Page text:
Day 2 – Backwater tours – The adventures of Jaspreet & T

We joined a 7 hour backwater tour on a house boat with a deck large enough to cater for the 10 tourist on-board. The scenery of coconut tree covered islands and rivers filtered with canoes catching mussels and chinese fishing nets was very pretty. My first move was to whip out the camera, which wouldn’t switch on, and after 15 minutes of wishing hateful shit on Olympus, I finally asked a nice Malaysian man with a 2 foot long impressive looking lens if he could kindly send me some of his photo’s.

Our tour guide, Srijiv (or something like that) was a funny little fellow, very informative but would end every sentence by repeating the last word questioningly, with a slightly confused look on his face, seeking assurance that he had indeed selected the last word correctly. It was a great way of engaging his audience, though it did make us question whether he knew what he was talking about.

Srijiv prided himself in being an uncertified Ayurvedic practitioner, grabbing each girl (only the girls mind you) by the wrist, and informing us of our health issues.

Srijiv to Jaspreet – ‘You have a problem from here to here’ gesturing between her right knee to her right ankle

Jaspreet – ‘Well, I do have a big cut on my left shin’ displays a deep cut on her left leg

Everyone raises an eyebrow – sure, he picked the right leg instead of the left leg, but at least he chose the legs region correctly.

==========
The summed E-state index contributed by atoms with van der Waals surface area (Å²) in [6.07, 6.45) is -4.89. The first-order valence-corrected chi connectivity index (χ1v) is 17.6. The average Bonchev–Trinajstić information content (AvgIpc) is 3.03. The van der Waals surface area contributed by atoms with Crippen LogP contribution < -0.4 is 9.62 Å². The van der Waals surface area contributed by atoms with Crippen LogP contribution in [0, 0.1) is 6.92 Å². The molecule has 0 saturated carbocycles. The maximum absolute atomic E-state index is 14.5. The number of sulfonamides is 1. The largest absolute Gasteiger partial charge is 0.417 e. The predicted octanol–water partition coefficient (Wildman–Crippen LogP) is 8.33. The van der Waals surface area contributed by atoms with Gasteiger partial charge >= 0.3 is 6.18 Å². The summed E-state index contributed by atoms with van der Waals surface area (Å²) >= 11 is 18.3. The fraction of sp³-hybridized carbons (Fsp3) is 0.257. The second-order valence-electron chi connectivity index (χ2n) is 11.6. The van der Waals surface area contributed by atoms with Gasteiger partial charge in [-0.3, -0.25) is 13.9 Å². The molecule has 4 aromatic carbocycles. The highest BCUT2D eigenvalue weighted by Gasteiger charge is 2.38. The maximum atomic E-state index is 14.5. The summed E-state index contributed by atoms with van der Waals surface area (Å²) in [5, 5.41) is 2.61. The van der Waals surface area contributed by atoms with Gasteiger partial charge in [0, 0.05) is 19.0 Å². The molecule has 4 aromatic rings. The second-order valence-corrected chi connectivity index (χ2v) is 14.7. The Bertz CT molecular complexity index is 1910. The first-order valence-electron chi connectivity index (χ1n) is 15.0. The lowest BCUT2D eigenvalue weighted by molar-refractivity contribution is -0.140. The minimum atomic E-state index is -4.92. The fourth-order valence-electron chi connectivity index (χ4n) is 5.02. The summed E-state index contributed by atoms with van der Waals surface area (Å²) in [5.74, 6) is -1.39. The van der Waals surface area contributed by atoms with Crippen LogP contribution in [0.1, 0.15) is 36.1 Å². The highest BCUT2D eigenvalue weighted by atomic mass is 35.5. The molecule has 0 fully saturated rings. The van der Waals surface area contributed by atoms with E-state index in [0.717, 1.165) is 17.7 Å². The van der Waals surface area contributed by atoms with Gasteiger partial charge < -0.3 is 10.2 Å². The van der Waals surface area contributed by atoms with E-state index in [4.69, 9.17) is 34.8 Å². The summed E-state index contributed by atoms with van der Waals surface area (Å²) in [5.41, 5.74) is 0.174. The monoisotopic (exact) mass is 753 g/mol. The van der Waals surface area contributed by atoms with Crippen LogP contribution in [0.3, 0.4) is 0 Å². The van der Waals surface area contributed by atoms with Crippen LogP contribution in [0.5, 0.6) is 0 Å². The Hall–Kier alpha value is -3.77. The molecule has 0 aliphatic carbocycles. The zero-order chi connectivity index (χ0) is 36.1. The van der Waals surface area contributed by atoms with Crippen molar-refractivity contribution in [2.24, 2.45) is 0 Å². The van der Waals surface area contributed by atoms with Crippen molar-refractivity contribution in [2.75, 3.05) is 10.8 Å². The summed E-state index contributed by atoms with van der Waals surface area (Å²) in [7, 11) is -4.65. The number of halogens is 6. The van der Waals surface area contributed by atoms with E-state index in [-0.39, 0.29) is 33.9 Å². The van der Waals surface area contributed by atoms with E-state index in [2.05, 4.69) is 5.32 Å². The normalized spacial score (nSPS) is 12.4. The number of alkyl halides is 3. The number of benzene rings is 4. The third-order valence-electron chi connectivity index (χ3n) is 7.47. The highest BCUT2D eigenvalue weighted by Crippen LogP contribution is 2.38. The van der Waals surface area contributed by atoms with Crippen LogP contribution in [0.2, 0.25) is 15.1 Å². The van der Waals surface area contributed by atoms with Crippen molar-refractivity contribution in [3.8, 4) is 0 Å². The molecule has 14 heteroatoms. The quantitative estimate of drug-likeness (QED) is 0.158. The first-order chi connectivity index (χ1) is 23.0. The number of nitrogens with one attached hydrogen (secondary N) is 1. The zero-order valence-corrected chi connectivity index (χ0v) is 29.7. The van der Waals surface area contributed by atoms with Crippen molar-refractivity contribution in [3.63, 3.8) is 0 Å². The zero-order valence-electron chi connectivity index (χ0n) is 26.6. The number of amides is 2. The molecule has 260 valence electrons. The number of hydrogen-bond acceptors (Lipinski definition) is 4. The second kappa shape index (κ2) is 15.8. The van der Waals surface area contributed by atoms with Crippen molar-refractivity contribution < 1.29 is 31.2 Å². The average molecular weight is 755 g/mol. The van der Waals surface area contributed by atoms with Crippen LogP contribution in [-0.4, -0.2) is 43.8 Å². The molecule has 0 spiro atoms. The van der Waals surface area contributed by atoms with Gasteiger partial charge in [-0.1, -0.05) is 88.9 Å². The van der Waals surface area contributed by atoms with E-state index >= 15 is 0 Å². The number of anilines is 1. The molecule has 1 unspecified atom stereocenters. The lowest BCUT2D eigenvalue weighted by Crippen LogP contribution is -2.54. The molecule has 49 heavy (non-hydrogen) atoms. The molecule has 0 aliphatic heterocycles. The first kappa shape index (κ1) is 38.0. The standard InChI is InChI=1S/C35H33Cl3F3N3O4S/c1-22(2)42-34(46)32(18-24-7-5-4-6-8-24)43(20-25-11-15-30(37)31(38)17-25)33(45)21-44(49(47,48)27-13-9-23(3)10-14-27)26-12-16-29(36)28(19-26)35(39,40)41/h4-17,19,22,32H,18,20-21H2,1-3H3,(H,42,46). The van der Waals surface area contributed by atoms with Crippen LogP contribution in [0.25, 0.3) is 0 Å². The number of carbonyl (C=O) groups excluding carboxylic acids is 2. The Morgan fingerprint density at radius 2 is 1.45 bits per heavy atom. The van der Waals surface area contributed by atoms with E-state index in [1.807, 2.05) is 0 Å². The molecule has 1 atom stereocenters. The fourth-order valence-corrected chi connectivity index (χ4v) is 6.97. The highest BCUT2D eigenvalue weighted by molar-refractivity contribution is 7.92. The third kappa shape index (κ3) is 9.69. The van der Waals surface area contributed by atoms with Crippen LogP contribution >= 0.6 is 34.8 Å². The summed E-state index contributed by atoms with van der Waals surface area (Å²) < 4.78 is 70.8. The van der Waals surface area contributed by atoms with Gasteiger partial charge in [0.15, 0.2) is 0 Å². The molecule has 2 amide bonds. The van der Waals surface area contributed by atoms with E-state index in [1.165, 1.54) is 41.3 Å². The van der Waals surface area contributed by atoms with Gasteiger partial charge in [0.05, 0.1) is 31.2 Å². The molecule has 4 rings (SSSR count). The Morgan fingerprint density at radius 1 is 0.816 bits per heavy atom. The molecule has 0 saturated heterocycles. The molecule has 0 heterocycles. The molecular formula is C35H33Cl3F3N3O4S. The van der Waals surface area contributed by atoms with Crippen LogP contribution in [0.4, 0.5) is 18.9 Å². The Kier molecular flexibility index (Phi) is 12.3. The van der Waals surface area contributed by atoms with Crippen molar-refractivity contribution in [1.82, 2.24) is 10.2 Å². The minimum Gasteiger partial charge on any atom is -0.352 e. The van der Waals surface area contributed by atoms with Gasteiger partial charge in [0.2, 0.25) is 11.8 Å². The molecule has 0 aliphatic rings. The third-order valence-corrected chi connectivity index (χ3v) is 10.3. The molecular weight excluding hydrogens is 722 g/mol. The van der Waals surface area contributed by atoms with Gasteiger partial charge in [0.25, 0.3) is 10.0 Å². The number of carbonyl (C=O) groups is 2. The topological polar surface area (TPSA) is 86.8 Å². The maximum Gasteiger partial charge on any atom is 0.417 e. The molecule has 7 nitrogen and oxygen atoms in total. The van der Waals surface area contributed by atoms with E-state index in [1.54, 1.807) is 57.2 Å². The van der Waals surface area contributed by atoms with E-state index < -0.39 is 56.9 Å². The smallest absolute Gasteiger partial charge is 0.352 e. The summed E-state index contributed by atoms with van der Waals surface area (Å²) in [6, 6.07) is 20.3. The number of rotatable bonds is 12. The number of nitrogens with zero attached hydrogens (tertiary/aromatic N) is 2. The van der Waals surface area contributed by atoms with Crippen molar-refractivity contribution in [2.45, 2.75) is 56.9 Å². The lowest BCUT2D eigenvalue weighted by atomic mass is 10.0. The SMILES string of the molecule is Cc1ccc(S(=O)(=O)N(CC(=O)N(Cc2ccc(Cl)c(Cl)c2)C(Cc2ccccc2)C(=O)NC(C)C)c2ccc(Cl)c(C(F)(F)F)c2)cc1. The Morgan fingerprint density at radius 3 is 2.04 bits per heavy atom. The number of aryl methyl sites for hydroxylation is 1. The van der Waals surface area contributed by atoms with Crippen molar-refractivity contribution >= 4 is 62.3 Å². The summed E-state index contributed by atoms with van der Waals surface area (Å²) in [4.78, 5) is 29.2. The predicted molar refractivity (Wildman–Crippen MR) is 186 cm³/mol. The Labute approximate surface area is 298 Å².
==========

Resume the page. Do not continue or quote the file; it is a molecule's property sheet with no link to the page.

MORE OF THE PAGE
Srijiv, to T holding her wrist in concentration, then finally saying – ‘I’m too embarrassed to say your problem out loud’

T, curious – ‘Can you at least tell me what area its in’ thinking it must be in the neck but wondering why that would cause any kind of shame.

Srigiv – ‘It’s in this area’ indicates between under my belly button to the top of my thighs.

T, quietly to Jaspreet – ‘Great. It seems I have a problem with my vagina’

Only in India – Currency sweets

Coming back in the evening to Fort Cochin, a small portuguese heritage town described as the ‘main city’ of Kerala, after a full day of beautiful backwater tours, we stop off at the local corner shop to stock up on water and nibblies.

This modern-day market was run by a middle-aged local Indian couple, she was on the computer register and he was at the cash register.

The screen showed 122 rupees owed. I hand over 125 rupees, to which her husband hands me back 3 Milkyway lollies.

T – ‘Erm, it’s meant to be 3 rupees in change?’

Corner shop man smiles serenely with a slight head wobble and states cheerfully in a voice that sung – ‘No change’

T, in slight shock, realised his cash register was actually a jar full of lollies –
‘You have no change?’

Corner shop man, with a toothy smile so wide it made his eyes tiny, repeats himself with a very upbeat –‘No change’ Then points to the 3 milkyway lollies he had handed me as currency – ‘Good health to you!’

There was no arguing with this kind of logic.

I kept the 3 lollies with the rest of my change, some lucky waiter was going to get a super tip tonight.